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Test your vocabulary, listening or reading skills with the quizzes below.
Vocabulary Quiz
good at • did together • discipline
recitals • get out of
  1. I will have to see if I can my meeting today.
  2. Cooking was always something my grandmother and I .
  3. There are two dance every year.
  4. She has very good about getting her homework done right away.
  5. He is really meeting new people.
Comprehension Quiz
Answer the following questions about the interview.
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303 Music

Adrienne talks about playing the violin.

  • Transcript
  • Vocabulary
notes
Vocabulary notes (text only) explain key vocabulary and phrases from the interview. Learn more here.

good at

What are you good at?

When you are 'good at' something it means you excel at it or it comes naturally to you in life.

Notice the following:

  1. Mozart was very good at playing music from a very early age.
  2. My sister is an excellent gymnast, she is very good at it.

what we do together

It's part of what we do together as a family.

'What we do together' is used to describe the activities people usually do with each other. In this case, it is how they spend their time together as a family.

Notice the following:

  1. What we do together is always fun, but I especially like it when we go to the cinema.
  2. I will let you decide what we do together.

discipline

It's good for discipline though, or at least that's what she told me.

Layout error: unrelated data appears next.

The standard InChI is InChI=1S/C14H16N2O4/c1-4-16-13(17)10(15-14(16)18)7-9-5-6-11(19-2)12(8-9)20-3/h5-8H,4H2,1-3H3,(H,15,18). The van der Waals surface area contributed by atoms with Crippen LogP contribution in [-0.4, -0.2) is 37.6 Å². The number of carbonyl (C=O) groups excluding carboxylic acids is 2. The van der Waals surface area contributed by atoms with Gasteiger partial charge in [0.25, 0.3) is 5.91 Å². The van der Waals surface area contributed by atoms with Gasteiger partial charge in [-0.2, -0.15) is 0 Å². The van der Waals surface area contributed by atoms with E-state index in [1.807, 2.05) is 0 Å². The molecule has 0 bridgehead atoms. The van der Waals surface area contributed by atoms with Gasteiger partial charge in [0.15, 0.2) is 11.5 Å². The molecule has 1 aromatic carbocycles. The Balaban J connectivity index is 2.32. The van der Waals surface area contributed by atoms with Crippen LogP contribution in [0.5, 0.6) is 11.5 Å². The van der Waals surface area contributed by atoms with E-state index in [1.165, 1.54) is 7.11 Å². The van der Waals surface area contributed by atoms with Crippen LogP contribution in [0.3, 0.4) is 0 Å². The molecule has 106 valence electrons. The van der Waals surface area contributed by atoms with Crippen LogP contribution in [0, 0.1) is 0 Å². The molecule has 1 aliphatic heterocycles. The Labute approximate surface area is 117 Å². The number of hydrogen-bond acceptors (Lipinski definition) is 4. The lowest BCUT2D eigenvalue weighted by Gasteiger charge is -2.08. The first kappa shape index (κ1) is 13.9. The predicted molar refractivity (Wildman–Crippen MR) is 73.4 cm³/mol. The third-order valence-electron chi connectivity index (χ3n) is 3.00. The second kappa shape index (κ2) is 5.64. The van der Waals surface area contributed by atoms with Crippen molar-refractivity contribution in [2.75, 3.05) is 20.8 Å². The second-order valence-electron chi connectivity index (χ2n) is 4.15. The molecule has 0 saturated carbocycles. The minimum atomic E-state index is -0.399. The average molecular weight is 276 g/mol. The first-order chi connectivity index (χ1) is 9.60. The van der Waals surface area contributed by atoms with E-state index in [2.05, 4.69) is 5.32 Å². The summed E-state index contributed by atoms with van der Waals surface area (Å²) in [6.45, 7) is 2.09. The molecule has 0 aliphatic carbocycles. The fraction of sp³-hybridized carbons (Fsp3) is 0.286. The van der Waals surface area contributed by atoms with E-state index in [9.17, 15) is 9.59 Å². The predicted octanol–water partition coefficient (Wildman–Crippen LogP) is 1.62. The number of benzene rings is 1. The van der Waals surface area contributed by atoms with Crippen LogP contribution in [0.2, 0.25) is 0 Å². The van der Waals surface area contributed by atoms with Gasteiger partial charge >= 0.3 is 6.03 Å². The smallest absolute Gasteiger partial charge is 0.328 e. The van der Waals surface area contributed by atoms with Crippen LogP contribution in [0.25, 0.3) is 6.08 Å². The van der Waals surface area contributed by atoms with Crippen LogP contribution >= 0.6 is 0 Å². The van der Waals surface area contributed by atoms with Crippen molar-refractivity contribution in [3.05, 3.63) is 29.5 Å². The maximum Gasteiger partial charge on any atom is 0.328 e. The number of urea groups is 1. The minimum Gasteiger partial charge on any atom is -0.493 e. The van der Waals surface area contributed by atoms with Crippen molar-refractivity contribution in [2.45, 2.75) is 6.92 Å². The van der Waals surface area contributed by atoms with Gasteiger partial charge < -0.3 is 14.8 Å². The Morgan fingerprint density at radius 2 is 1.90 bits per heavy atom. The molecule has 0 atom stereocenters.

In this case 'discipline' refers to a repeated activity or a schedule that helps improve a particular skill.

Notice the following:

  1. This school focuses on the fact that discipline will help you reach your goals.
  2. A little bit of discipline will do you good.

recital

I really wanted to play in the recital.

A 'recital' is a type of concert or performance. This is usually a time when students show what they have learned.

Notice the following:

  1. Do you want to come to my piano recital on Friday?
  2. I think I would like to do a dance recital next year.

get out of

That's basically how she got me out of my diapers.

When used in this way, 'get me out of' diapers means to motivate someone not to use diapers anymore. It can also mean to physically remove someone from a place or situation or to avoid doing something he doesn't want to to.

Notice the following:

  1. I want to get out of these wet clothes.
  2. I want to try and get out of my piano lesson.

 

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